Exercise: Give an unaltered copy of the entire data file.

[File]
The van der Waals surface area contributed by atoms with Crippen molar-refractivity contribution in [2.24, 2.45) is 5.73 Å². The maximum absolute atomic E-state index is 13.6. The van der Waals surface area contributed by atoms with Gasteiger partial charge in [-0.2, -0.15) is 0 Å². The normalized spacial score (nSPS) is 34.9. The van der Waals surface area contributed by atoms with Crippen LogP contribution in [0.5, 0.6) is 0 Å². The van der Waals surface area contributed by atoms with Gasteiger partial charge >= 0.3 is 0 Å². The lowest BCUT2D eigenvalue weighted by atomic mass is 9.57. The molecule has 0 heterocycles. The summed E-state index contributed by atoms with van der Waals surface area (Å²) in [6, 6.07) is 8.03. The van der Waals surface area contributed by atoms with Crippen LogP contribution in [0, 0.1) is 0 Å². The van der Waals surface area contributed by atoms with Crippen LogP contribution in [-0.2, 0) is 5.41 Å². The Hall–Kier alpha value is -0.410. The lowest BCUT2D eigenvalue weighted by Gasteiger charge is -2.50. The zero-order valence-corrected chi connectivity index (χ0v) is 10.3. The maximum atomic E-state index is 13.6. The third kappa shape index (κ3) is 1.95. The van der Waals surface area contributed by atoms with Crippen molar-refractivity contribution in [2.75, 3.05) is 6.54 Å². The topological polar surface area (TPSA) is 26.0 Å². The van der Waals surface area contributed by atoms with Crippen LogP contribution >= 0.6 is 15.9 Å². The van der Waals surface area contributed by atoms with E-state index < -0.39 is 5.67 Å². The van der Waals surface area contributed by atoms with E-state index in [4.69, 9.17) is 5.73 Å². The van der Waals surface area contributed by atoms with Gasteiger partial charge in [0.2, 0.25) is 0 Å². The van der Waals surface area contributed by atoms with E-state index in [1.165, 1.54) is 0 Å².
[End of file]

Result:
The van der Waals surface area contributed by atoms with Crippen molar-refractivity contribution in [2.24, 2.45) is 5.73 Å². The maximum absolute atomic E-state index is 13.6. The van der Waals surface area contributed by atoms with Gasteiger partial charge in [-0.2, -0.15) is 0 Å². The normalized spacial score (nSPS) is 34.9. The van der Waals surface area contributed by atoms with Crippen LogP contribution in [0.5, 0.6) is 0 Å². The van der Waals surface area contributed by atoms with Gasteiger partial charge >= 0.3 is 0 Å². The lowest BCUT2D eigenvalue weighted by atomic mass is 9.57. The molecule has 0 heterocycles. The summed E-state index contributed by atoms with van der Waals surface area (Å²) in [6, 6.07) is 8.03. The van der Waals surface area contributed by atoms with Crippen LogP contribution in [0, 0.1) is 0 Å². The van der Waals surface area contributed by atoms with Crippen LogP contribution in [-0.2, 0) is 5.41 Å². The Hall–Kier alpha value is -0.410. The lowest BCUT2D eigenvalue weighted by Gasteiger charge is -2.50. The zero-order valence-corrected chi connectivity index (χ0v) is 10.3. The maximum atomic E-state index is 13.6. The third kappa shape index (κ3) is 1.95. The van der Waals surface area contributed by atoms with Crippen molar-refractivity contribution in [2.75, 3.05) is 6.54 Å². The topological polar surface area (TPSA) is 26.0 Å². The van der Waals surface area contributed by atoms with Crippen LogP contribution >= 0.6 is 15.9 Å². The van der Waals surface area contributed by atoms with E-state index < -0.39 is 5.67 Å². The van der Waals surface area contributed by atoms with E-state index in [4.69, 9.17) is 5.73 Å². The van der Waals surface area contributed by atoms with Gasteiger partial charge in [0.2, 0.25) is 0 Å². The van der Waals surface area contributed by atoms with E-state index in [1.165, 1.54) is 0 Å².